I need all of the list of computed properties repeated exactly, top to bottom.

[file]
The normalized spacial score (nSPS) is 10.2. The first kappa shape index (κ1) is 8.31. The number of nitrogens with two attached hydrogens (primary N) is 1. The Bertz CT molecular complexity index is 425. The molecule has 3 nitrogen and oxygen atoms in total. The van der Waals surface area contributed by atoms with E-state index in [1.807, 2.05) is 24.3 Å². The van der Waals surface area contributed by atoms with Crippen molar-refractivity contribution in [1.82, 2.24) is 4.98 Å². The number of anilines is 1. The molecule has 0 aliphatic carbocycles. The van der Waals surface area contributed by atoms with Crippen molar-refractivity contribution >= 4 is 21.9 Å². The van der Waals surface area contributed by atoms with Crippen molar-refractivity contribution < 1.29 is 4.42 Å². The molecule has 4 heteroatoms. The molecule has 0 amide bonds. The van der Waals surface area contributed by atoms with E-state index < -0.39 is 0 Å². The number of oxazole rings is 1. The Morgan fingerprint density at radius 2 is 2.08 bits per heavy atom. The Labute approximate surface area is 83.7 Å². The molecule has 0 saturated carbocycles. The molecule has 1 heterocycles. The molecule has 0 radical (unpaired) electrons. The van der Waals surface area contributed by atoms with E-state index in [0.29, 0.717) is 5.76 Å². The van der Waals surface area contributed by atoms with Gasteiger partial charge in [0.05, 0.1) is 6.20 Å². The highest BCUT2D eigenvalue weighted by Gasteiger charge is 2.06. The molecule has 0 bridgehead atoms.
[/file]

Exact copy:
The normalized spacial score (nSPS) is 10.2. The first kappa shape index (κ1) is 8.31. The number of nitrogens with two attached hydrogens (primary N) is 1. The Bertz CT molecular complexity index is 425. The molecule has 3 nitrogen and oxygen atoms in total. The van der Waals surface area contributed by atoms with E-state index in [1.807, 2.05) is 24.3 Å². The van der Waals surface area contributed by atoms with Crippen molar-refractivity contribution in [1.82, 2.24) is 4.98 Å². The number of anilines is 1. The molecule has 0 aliphatic carbocycles. The van der Waals surface area contributed by atoms with Crippen molar-refractivity contribution >= 4 is 21.9 Å². The van der Waals surface area contributed by atoms with Crippen molar-refractivity contribution < 1.29 is 4.42 Å². The molecule has 4 heteroatoms. The molecule has 0 amide bonds. The van der Waals surface area contributed by atoms with E-state index < -0.39 is 0 Å². The number of oxazole rings is 1. The Morgan fingerprint density at radius 2 is 2.08 bits per heavy atom. The Labute approximate surface area is 83.7 Å². The molecule has 0 saturated carbocycles. The molecule has 1 heterocycles. The molecule has 0 radical (unpaired) electrons. The van der Waals surface area contributed by atoms with E-state index in [0.29, 0.717) is 5.76 Å². The van der Waals surface area contributed by atoms with Gasteiger partial charge in [0.05, 0.1) is 6.20 Å². The highest BCUT2D eigenvalue weighted by Gasteiger charge is 2.06. The molecule has 0 bridgehead atoms.